My Introduction to Belgium

I first encountered Belgium through Art History and Gudrun chocolates. We never dreamed I would go to Belgium, let alone go every year since 2000.

Going to Belgium was a huge undertaking since our first trip was to Brussels, which is a large and expensive city. I was afraid of getting lost in a foreign city with little money and no one to help us.

A couple in Alaska heard about our plans from friends. They took a free flight from Alaska to Florida and gave us their savings to help us go to Belgium.

I found that in Belgium taxis, buses, rental cars and the train serve the airport, a half hour drive from Brussels. I thought we’d need to take a taxi since we didn’t know how the train operated. But we met a man in the Amsterdam Airport who guided us onto the train from the Brussels Airport. He bought our tickets and found a taxi for us in Brussels. He directed the taxi to our hotel then disappeared before I could thank him. I’d recognized that he was the same man who helped us through customs on our previous trip from Italy.

We met a luggage handler in the Brussels airport to report my missing suitcase. He told us about the dispute between the French speaking, Southern Belgian Wallonies and the Flemish speaking, Northern Belgian Flemings. I was glad we spoke English.

We stayed at the Sofitel Hotel in the Louise District, which is similar to Rodeo Drive with expensive hotels and shops. Our travel agent said we got a bargain. I thought it was steep at $119 a night until I discovered the original price was $585 a night.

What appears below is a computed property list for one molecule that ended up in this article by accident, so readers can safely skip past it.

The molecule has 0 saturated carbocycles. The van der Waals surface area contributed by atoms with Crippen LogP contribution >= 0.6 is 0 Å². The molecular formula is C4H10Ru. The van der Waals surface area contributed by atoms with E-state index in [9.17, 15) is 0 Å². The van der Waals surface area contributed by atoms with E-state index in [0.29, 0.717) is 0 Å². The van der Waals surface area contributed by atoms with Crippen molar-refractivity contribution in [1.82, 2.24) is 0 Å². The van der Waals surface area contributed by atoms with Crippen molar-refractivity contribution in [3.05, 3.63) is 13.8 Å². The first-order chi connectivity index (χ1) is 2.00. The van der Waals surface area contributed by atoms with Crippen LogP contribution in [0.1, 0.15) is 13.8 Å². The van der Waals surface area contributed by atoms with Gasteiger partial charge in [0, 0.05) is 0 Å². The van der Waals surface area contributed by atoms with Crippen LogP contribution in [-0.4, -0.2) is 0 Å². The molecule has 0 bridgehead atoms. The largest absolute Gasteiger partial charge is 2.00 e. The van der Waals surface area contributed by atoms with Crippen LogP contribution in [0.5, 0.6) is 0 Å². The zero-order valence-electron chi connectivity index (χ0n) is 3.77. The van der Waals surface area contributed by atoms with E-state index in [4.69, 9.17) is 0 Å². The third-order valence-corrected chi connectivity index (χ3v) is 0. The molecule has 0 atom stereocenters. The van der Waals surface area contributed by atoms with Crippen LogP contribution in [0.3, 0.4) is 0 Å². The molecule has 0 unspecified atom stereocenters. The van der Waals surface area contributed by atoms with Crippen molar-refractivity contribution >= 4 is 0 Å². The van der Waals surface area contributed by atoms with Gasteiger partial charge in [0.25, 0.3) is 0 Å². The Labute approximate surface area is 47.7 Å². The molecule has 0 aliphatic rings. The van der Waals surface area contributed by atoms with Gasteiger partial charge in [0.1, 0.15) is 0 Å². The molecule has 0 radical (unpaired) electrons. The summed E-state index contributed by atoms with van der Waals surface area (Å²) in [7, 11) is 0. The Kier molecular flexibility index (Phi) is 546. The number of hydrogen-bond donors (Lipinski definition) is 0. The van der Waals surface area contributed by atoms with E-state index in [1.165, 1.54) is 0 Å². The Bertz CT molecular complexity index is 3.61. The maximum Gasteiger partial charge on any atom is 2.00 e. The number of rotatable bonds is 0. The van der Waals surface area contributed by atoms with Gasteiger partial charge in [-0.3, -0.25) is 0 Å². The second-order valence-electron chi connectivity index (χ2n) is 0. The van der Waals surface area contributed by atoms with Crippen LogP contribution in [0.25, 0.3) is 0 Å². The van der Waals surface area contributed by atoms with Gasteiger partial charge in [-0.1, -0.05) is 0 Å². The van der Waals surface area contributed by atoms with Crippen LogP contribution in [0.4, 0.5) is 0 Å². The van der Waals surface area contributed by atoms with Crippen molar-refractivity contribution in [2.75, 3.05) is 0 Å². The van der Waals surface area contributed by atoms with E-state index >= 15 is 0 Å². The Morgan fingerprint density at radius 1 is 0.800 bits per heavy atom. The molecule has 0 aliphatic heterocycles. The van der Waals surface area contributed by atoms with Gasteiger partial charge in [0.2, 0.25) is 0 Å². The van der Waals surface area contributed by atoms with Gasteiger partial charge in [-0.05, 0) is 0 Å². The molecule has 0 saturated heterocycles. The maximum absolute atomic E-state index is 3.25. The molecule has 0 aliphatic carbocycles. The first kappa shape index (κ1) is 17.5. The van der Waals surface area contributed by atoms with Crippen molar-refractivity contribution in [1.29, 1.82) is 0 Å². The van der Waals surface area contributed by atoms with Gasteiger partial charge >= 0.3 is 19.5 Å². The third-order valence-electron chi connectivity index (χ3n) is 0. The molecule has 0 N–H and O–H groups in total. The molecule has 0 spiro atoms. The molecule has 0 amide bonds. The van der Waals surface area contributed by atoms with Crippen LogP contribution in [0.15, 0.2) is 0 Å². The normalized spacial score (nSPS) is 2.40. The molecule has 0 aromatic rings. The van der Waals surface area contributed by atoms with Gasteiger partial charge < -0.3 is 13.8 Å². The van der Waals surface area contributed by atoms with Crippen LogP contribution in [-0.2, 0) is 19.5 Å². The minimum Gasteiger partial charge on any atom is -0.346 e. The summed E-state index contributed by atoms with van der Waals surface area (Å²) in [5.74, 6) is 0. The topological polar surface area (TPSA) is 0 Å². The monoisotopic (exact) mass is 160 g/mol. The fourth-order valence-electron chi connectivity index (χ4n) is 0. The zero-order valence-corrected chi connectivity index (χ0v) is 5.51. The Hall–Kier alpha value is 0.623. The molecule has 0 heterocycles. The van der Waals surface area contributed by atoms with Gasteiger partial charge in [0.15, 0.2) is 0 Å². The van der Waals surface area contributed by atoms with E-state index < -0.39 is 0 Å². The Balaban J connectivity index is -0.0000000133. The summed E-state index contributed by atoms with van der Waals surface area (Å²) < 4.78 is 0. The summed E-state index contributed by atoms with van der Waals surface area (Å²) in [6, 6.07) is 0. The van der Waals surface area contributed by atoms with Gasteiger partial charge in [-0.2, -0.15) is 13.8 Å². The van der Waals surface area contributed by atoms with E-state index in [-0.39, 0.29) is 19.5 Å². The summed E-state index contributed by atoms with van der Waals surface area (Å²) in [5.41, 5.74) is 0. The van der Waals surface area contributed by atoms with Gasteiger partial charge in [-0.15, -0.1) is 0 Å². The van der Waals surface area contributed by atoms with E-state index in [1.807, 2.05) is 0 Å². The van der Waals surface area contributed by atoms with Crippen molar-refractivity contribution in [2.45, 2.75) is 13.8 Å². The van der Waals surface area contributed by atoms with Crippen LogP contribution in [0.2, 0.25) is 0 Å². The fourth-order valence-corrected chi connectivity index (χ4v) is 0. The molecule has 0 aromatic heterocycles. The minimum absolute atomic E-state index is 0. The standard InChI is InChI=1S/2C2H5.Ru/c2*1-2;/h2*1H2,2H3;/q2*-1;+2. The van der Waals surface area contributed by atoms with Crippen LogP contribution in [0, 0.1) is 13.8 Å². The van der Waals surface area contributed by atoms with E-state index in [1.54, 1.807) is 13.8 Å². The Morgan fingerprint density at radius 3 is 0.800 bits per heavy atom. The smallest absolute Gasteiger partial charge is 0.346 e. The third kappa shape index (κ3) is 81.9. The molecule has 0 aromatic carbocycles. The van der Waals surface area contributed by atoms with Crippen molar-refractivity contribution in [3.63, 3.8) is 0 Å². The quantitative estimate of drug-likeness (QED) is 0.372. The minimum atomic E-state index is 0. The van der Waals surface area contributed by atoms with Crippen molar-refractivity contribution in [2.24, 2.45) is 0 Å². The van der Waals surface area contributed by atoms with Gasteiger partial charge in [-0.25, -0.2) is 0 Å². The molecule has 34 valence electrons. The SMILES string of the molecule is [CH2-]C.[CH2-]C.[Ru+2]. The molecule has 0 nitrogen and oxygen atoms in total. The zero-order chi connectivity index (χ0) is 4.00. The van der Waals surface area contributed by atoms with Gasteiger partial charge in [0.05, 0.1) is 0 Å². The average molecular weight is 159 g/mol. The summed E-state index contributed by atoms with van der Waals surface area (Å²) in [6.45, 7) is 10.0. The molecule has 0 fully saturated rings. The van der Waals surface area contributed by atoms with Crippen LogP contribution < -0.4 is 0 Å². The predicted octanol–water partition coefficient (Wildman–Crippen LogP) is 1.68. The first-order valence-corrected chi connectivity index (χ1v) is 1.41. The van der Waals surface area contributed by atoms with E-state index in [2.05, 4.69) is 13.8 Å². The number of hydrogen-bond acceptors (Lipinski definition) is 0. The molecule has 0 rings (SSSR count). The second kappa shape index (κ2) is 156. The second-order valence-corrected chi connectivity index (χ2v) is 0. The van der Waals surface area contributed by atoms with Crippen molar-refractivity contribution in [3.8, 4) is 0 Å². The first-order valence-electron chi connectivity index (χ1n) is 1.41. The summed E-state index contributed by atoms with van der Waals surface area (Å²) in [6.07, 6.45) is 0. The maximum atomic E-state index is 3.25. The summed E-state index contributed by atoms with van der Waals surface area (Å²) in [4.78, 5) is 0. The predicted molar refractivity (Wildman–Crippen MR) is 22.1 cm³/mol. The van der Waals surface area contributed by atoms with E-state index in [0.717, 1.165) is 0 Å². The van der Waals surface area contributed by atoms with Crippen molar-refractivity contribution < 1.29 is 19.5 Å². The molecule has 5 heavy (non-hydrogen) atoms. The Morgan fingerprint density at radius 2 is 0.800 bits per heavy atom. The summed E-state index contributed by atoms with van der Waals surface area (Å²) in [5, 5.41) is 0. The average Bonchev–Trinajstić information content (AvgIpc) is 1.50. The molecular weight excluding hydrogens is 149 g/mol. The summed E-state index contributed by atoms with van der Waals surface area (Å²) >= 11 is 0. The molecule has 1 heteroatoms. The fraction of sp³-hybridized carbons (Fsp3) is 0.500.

The church we were to visit was behind our hotel and we found it easily. At the church we met a woman who invited us to her home and to her church on our third and fourth trips to Belgium. Through her we met a man who introduced us to his friend, who introduced us to his friends. We keep meeting more friends through them.

Brussels’s two ring roads circle the city. One is miles from the city center and the inner road surrounds the old city. It was originally the city walls. We walked that entire road, which is over nine miles long, through the Louise, embassy, business, shopping and Moroccan districts. There are huge “You are here” billboard map-signs posted around the route. We didn’t get lost because we avoided walking through the inner city streets which have no signs.

We also talked to a friendly Moroccan shop keeper who said he would have to kill us when his imam came. We bought a knife and scarf in his shop which we still have.

We found that the guidebooks were wrong about Belgian drivers driving over pedestrians. Although they drive like maniacs they do immediately stop if a pedestrian steps in front of them even when they have the right-of-way.

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